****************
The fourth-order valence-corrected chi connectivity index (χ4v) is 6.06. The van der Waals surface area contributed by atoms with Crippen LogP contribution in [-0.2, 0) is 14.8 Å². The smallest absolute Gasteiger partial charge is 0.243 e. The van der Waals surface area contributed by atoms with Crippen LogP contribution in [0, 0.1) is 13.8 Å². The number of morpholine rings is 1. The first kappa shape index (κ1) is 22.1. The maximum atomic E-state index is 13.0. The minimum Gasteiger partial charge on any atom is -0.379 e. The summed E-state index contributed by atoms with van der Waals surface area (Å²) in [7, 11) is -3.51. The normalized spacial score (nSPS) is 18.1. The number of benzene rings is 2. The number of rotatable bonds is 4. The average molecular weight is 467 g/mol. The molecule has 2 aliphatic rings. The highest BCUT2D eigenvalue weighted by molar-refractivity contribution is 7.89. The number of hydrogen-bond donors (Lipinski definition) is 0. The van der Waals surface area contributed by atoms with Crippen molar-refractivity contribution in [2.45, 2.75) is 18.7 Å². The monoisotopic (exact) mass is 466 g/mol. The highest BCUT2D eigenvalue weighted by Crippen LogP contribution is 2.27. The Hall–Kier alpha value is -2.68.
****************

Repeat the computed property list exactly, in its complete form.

The fourth-order valence-corrected chi connectivity index (χ4v) is 6.06. The van der Waals surface area contributed by atoms with Crippen LogP contribution in [-0.2, 0) is 14.8 Å². The smallest absolute Gasteiger partial charge is 0.243 e. The van der Waals surface area contributed by atoms with Crippen LogP contribution in [0, 0.1) is 13.8 Å². The number of morpholine rings is 1. The first kappa shape index (κ1) is 22.1. The maximum atomic E-state index is 13.0. The minimum Gasteiger partial charge on any atom is -0.379 e. The summed E-state index contributed by atoms with van der Waals surface area (Å²) in [7, 11) is -3.51. The normalized spacial score (nSPS) is 18.1. The number of benzene rings is 2. The number of rotatable bonds is 4. The average molecular weight is 467 g/mol. The molecule has 2 aliphatic rings. The highest BCUT2D eigenvalue weighted by molar-refractivity contribution is 7.89. The number of hydrogen-bond donors (Lipinski definition) is 0. The van der Waals surface area contributed by atoms with Crippen molar-refractivity contribution in [2.45, 2.75) is 18.7 Å². The monoisotopic (exact) mass is 466 g/mol. The highest BCUT2D eigenvalue weighted by Crippen LogP contribution is 2.27. The Hall–Kier alpha value is -2.68.